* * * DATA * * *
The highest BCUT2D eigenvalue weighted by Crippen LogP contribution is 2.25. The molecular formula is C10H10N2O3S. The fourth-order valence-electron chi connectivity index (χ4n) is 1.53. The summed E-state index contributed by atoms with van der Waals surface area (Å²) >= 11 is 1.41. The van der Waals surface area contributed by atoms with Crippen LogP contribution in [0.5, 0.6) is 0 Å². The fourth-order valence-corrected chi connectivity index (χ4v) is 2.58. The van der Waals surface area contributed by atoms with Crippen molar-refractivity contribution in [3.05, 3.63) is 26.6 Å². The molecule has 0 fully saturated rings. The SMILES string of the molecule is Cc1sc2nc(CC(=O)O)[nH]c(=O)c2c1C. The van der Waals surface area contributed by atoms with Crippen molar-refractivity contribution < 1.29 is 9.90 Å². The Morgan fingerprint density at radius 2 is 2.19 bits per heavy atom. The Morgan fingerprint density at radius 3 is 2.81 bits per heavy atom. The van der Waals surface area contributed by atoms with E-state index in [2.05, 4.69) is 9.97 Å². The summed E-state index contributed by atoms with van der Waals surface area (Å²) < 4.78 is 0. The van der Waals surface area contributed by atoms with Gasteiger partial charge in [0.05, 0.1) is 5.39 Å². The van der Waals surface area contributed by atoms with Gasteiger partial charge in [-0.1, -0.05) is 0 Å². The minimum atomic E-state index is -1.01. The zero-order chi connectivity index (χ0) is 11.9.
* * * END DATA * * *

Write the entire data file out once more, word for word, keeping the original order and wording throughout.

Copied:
The highest BCUT2D eigenvalue weighted by Crippen LogP contribution is 2.25. The molecular formula is C10H10N2O3S. The fourth-order valence-electron chi connectivity index (χ4n) is 1.53. The summed E-state index contributed by atoms with van der Waals surface area (Å²) >= 11 is 1.41. The van der Waals surface area contributed by atoms with Crippen LogP contribution in [0.5, 0.6) is 0 Å². The fourth-order valence-corrected chi connectivity index (χ4v) is 2.58. The van der Waals surface area contributed by atoms with Crippen molar-refractivity contribution in [3.05, 3.63) is 26.6 Å². The molecule has 0 fully saturated rings. The SMILES string of the molecule is Cc1sc2nc(CC(=O)O)[nH]c(=O)c2c1C. The van der Waals surface area contributed by atoms with Crippen molar-refractivity contribution < 1.29 is 9.90 Å². The Morgan fingerprint density at radius 2 is 2.19 bits per heavy atom. The Morgan fingerprint density at radius 3 is 2.81 bits per heavy atom. The van der Waals surface area contributed by atoms with E-state index in [2.05, 4.69) is 9.97 Å². The summed E-state index contributed by atoms with van der Waals surface area (Å²) < 4.78 is 0. The van der Waals surface area contributed by atoms with Gasteiger partial charge in [0.05, 0.1) is 5.39 Å². The van der Waals surface area contributed by atoms with Gasteiger partial charge in [-0.1, -0.05) is 0 Å². The minimum atomic E-state index is -1.01. The zero-order chi connectivity index (χ0) is 11.9.